HSA accounts have annual contribution limits that you must abide by before saving your money. For example, the maximum HSA contribution amount for an individual in 2024 is $4,150 and $8,300 for families.
An Individual Retirement Account allows you to save for retirement and grow your money on a tax-deferred basis. Therefore, contributing your severance pay into such an account lowers its tax deductions.
An IRA also has contribution caps. For instance, the IRA contribution limit for 2024 is $6,000. If you're 50 years, you can contribute $1,000 more as a catch-up contribution.
Lump-sum severance pay may elevate your income to a higher tax bracket. Consequently, your tax deductions will be higher.
Instead of taking lump-sum payouts, you may speak to your employer about spreading the payout within two or more years. Then, you won't have to deal with extravagant tax deductions all in one year.
You may also consider saving your severance pay in the 529 plan for your kids' college education. The 529 plan is a tax-advantaged account used to save and pay for qualified education benefits for a designated beneficiary.
Some of the tax benefits of the 529 plan include:
Unlike other options, the 529 plan has no annual contribution limits. Instead, the IRS considers contributions to these accounts a completed gift for tax purposes.
Here are some commonly asked questions about severance pay and its tax deductions.
The severance pay packages differ from one employer to another. Generally, the package may include:
Employers consider different factors when calculating an employee's severance pay. Usually, the calculation is based on the employee's employment duration and salary. However, in other cases, the employer may also consider the employee's position in the company and the reason for employment termination.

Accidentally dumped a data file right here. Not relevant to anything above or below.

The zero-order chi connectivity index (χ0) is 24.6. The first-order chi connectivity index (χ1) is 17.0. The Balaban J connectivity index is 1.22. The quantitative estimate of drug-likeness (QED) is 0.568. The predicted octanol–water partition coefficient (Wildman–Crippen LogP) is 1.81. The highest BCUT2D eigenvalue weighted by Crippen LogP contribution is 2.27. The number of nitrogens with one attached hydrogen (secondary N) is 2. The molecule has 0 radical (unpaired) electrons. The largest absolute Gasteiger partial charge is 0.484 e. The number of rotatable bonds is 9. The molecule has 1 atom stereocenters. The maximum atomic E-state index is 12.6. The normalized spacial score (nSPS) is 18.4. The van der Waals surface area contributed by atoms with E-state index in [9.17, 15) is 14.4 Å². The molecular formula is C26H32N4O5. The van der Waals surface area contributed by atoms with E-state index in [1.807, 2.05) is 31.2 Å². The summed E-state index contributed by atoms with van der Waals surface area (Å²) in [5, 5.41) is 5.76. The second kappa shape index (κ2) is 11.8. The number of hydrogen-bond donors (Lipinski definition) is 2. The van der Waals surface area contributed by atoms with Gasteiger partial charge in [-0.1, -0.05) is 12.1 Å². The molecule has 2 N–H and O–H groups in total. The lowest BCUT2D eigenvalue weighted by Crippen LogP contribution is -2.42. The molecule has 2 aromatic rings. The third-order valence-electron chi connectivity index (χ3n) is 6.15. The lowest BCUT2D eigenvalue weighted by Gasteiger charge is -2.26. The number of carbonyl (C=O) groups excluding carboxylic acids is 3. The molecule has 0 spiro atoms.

One standard model for calculating an employee's severance pay is to give two weeks' pay for every year the employee worked in the company. For instance, an employee who worked for ten years in a company receives a severance pay equivalent to 20 working weeks.
If there's a wage garnishment order against you for an unpaid debt, the collector can't garnish your unemployment benefits such as Supplementary Security Income or Pension and Retirement benefits.
Unfortunately, most people confuse severance pay to be an unemployment benefit. Even though the payment is made to a former employee, the IRS treats it as an income. Therefore, it is subject to taxes, federal deductions, and court-ordered garnishments.
Yes, you do have to pay taxes on severance pay. The IRS considers severance pay as regular income, so you’ll still have to pay taxes on it as if it were a part of your normal income.
Your severance pay is reported on your W-2 and will therefore be taxed as regular wages with standard withholdings, as supplemental income at a flat 22%, or at 37% for amounts over $1 million, all depending on how your employer categorizes your severance payout. You probably won’t know the actual tax owed until you file your return.